Sen. Mary Landrieu (D-La.) told The Hill that the White House should reconsider its plan to appeal a court decision that blocked a federal ban on deepwater offshore drilling.
A federal judge on Tuesday granted an injunction against the administration's six-month moratorium on deepwater wells, which the Interior Department imposed in the wake of the BP oil spill.
The senator, an ally of her state's oil-and-gas industry and who strongly opposes the drilling freeze, called the decision "very sound" but added she needed to review it in detail.
"We have tried to explain to the administration and argue as forcefully as we can that this [the moratorium] is an overreach and it is unecessary," she said.
"There are only 33 deepwater rigs drilling in the Gulf. A better strategy would be to do targeted, strategic safety checks, then let them go on and drill the oil and gas that's needed," Landrieu added in a short interview in the Capitol.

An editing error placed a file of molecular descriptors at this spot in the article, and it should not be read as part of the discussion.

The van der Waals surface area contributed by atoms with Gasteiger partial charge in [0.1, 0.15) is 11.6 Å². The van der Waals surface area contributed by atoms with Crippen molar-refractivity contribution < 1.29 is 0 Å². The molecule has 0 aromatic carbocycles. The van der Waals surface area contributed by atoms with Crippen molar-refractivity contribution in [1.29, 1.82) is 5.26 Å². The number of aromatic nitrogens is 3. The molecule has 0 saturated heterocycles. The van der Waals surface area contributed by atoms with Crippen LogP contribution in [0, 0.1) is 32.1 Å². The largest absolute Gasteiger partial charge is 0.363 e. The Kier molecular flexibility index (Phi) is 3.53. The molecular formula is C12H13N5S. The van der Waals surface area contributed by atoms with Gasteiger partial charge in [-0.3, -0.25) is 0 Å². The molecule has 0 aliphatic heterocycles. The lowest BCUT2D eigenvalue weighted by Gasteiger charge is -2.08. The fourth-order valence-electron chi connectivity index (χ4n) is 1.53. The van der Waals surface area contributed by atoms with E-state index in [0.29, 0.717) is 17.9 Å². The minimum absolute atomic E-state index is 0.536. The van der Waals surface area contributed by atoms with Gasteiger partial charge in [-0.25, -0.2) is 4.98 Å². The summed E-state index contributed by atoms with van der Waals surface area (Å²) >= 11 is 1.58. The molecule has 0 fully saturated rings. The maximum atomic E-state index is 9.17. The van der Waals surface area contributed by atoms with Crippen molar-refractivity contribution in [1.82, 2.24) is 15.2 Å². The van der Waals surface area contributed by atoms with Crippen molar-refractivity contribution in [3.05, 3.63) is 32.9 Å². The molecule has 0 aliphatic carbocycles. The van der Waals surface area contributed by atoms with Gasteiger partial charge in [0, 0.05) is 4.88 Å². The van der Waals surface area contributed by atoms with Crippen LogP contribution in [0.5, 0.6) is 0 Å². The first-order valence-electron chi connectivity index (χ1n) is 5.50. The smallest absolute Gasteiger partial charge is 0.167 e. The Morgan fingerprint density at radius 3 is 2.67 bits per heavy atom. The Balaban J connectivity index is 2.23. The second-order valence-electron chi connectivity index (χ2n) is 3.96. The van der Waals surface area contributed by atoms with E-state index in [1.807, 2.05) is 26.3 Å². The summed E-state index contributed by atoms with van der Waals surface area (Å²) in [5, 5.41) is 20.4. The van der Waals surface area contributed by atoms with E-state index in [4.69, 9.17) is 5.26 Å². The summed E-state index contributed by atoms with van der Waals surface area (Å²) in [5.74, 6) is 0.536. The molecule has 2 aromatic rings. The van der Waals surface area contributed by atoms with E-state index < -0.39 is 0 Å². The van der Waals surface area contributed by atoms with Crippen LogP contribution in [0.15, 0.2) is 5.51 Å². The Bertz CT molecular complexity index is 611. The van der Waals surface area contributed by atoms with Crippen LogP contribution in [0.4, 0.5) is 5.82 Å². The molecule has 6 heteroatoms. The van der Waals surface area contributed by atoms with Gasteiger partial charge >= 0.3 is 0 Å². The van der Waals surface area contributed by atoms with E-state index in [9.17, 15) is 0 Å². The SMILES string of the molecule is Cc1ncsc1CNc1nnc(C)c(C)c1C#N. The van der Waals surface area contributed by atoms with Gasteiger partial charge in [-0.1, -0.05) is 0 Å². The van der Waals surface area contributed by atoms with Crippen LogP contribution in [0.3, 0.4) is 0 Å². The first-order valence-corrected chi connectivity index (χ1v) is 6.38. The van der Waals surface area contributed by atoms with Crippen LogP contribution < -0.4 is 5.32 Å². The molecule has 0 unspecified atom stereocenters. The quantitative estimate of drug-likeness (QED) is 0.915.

Federal Judge Martin Feldman wrote in his decision that the administration's decision to ban drilling was likely "arbitrary and capricious" and would do "irreparable harm" to companies and individuals' livelihoods. Feldman granted a preliminary injunction against the moratorium's effects.
White House press secretary Robert Gibbs said the administration would immediately appeal the decision.
— Michael O'Brien contributed to this post.